The reconfiguration from Irish American to African American allows for the casting of the truly remarkable, multiple Tony and Grammy winning, Audra McDonald to star as the earthy, bawdy, big boned Josie Hogan. She has long been smitten with their rakish, drunken landlord James Tyrone. He is played with incredible synergy by her husband Will Swenson.

Part of the coup of luring McDonald to Williamstown was the rare opportunity for them to share a working vacation in the Berkshires. It has been suggested that this production may have legs after Williamstown and this was seen as a chance to work on the play under the critical radar.

If Moon for the Misbegotten is approached as a work in progress it would be difficult to find any aspect in which it might be improved. It is as polished a work as we have  seen over many seasons.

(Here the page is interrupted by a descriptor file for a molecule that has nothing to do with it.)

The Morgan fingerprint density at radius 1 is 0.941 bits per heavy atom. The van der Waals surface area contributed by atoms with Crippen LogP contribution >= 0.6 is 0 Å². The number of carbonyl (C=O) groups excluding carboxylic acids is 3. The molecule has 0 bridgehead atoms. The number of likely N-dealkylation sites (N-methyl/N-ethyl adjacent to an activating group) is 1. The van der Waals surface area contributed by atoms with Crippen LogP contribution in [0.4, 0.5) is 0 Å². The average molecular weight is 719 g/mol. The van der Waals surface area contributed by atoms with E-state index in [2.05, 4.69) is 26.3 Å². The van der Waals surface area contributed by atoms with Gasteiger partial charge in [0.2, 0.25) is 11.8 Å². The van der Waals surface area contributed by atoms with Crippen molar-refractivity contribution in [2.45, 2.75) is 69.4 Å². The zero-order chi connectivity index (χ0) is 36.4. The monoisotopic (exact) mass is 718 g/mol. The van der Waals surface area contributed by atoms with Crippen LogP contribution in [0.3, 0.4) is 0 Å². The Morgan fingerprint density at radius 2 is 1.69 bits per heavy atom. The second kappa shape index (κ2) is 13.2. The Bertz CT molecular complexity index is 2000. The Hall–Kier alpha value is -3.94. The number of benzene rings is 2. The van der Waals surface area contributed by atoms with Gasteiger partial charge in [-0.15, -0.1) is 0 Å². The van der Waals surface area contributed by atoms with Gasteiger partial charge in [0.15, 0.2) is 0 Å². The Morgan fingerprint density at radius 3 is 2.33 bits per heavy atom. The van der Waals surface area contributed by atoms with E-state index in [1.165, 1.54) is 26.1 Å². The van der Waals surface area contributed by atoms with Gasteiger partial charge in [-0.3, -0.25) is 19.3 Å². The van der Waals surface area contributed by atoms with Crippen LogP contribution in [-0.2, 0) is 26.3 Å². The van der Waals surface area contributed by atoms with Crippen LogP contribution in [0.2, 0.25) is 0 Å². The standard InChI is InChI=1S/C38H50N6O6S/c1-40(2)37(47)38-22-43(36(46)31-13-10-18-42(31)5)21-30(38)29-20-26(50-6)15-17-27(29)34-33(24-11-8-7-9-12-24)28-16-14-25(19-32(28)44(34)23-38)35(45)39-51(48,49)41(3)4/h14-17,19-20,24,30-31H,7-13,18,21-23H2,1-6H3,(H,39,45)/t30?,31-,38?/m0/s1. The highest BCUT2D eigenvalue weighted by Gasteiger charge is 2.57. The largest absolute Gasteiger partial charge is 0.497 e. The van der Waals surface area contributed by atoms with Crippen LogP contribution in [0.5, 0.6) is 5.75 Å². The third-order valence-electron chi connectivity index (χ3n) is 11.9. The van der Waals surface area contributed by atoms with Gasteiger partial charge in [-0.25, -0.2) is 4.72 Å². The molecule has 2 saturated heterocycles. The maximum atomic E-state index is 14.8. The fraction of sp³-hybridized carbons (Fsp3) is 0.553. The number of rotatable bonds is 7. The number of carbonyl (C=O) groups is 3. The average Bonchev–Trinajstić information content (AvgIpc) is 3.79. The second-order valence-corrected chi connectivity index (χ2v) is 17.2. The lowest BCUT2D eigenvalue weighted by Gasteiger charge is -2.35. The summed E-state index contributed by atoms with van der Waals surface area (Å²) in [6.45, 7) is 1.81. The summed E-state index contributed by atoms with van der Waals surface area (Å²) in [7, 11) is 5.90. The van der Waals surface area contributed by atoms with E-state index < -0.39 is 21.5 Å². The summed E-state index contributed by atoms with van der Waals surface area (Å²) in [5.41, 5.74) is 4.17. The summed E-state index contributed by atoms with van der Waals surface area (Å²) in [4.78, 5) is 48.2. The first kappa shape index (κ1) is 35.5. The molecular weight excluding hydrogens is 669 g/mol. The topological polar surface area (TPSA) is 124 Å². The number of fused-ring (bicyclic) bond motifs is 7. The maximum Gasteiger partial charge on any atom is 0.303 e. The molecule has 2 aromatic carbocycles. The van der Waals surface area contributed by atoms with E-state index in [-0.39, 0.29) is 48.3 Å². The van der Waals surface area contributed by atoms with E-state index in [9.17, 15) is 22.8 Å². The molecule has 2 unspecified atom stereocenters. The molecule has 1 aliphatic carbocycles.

In every sense Edelstein knew exactly what he wanted from the play and every member of the cast has delivered. It just doesn’t get better.

Start with the Broadway level production values.

Taking our seats we marveled at the set design by Ming Cho Lee that has been restored and adapted by Lee Savage. The rendering of the transparent farm house of the Hogan family resembled an Edward Hopper painting. The attention to detail was absorbing. There is an expansive blue sky behind the house. In the foreground the grade slants leading up and away for the passage of characters. Well crafted rocks and boulders bookend the stage. There is a water pump which is functional and integrated to accent the story line.

Transitions of day to night, as well as interior lighting of the cabin, have been brilliantly accomplished by Jennifer Tipton.